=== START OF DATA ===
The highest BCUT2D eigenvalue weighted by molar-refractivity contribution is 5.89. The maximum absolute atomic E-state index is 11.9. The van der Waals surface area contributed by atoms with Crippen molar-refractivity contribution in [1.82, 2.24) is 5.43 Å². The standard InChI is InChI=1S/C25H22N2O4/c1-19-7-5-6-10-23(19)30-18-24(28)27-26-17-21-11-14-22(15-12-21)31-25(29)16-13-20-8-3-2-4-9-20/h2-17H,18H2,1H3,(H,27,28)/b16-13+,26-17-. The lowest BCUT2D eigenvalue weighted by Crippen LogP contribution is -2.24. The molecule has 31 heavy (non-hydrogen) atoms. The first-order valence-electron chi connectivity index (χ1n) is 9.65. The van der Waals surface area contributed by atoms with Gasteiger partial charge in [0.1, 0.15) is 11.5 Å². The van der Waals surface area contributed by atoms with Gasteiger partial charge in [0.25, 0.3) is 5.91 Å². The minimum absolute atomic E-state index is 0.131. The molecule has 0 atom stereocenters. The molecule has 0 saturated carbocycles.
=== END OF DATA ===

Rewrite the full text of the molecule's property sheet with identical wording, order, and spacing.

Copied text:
The highest BCUT2D eigenvalue weighted by molar-refractivity contribution is 5.89. The maximum absolute atomic E-state index is 11.9. The van der Waals surface area contributed by atoms with Crippen molar-refractivity contribution in [1.82, 2.24) is 5.43 Å². The standard InChI is InChI=1S/C25H22N2O4/c1-19-7-5-6-10-23(19)30-18-24(28)27-26-17-21-11-14-22(15-12-21)31-25(29)16-13-20-8-3-2-4-9-20/h2-17H,18H2,1H3,(H,27,28)/b16-13+,26-17-. The lowest BCUT2D eigenvalue weighted by Crippen LogP contribution is -2.24. The molecule has 31 heavy (non-hydrogen) atoms. The first-order valence-electron chi connectivity index (χ1n) is 9.65. The van der Waals surface area contributed by atoms with Gasteiger partial charge in [0.1, 0.15) is 11.5 Å². The van der Waals surface area contributed by atoms with Gasteiger partial charge in [0.25, 0.3) is 5.91 Å². The minimum absolute atomic E-state index is 0.131. The molecule has 0 atom stereocenters. The molecule has 0 saturated carbocycles.